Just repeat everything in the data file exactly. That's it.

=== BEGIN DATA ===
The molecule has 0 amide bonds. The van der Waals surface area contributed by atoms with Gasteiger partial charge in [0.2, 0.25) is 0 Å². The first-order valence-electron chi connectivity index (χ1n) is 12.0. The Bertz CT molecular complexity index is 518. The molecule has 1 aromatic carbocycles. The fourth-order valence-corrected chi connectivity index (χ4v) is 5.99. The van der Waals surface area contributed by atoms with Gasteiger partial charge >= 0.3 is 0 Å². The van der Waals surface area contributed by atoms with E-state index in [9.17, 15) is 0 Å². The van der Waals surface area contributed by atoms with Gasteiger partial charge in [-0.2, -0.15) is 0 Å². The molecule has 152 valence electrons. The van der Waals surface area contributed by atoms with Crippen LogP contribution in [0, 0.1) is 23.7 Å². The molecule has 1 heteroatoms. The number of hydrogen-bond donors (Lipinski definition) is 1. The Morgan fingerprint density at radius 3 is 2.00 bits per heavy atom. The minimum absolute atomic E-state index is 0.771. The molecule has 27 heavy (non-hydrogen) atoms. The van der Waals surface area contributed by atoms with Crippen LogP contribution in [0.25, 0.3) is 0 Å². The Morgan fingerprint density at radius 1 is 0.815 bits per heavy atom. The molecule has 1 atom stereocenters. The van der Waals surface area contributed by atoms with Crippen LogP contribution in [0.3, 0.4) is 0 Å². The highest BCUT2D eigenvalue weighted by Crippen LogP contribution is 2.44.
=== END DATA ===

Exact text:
The molecule has 0 amide bonds. The van der Waals surface area contributed by atoms with Gasteiger partial charge in [0.2, 0.25) is 0 Å². The first-order valence-electron chi connectivity index (χ1n) is 12.0. The Bertz CT molecular complexity index is 518. The molecule has 1 aromatic carbocycles. The fourth-order valence-corrected chi connectivity index (χ4v) is 5.99. The van der Waals surface area contributed by atoms with Gasteiger partial charge >= 0.3 is 0 Å². The van der Waals surface area contributed by atoms with E-state index in [9.17, 15) is 0 Å². The van der Waals surface area contributed by atoms with Gasteiger partial charge in [-0.2, -0.15) is 0 Å². The molecule has 152 valence electrons. The van der Waals surface area contributed by atoms with Crippen LogP contribution in [0, 0.1) is 23.7 Å². The molecule has 1 heteroatoms. The number of hydrogen-bond donors (Lipinski definition) is 1. The Morgan fingerprint density at radius 3 is 2.00 bits per heavy atom. The minimum absolute atomic E-state index is 0.771. The molecule has 27 heavy (non-hydrogen) atoms. The van der Waals surface area contributed by atoms with Crippen LogP contribution in [0.25, 0.3) is 0 Å². The Morgan fingerprint density at radius 1 is 0.815 bits per heavy atom. The molecule has 1 atom stereocenters. The van der Waals surface area contributed by atoms with Crippen LogP contribution in [0.3, 0.4) is 0 Å². The highest BCUT2D eigenvalue weighted by Crippen LogP contribution is 2.44.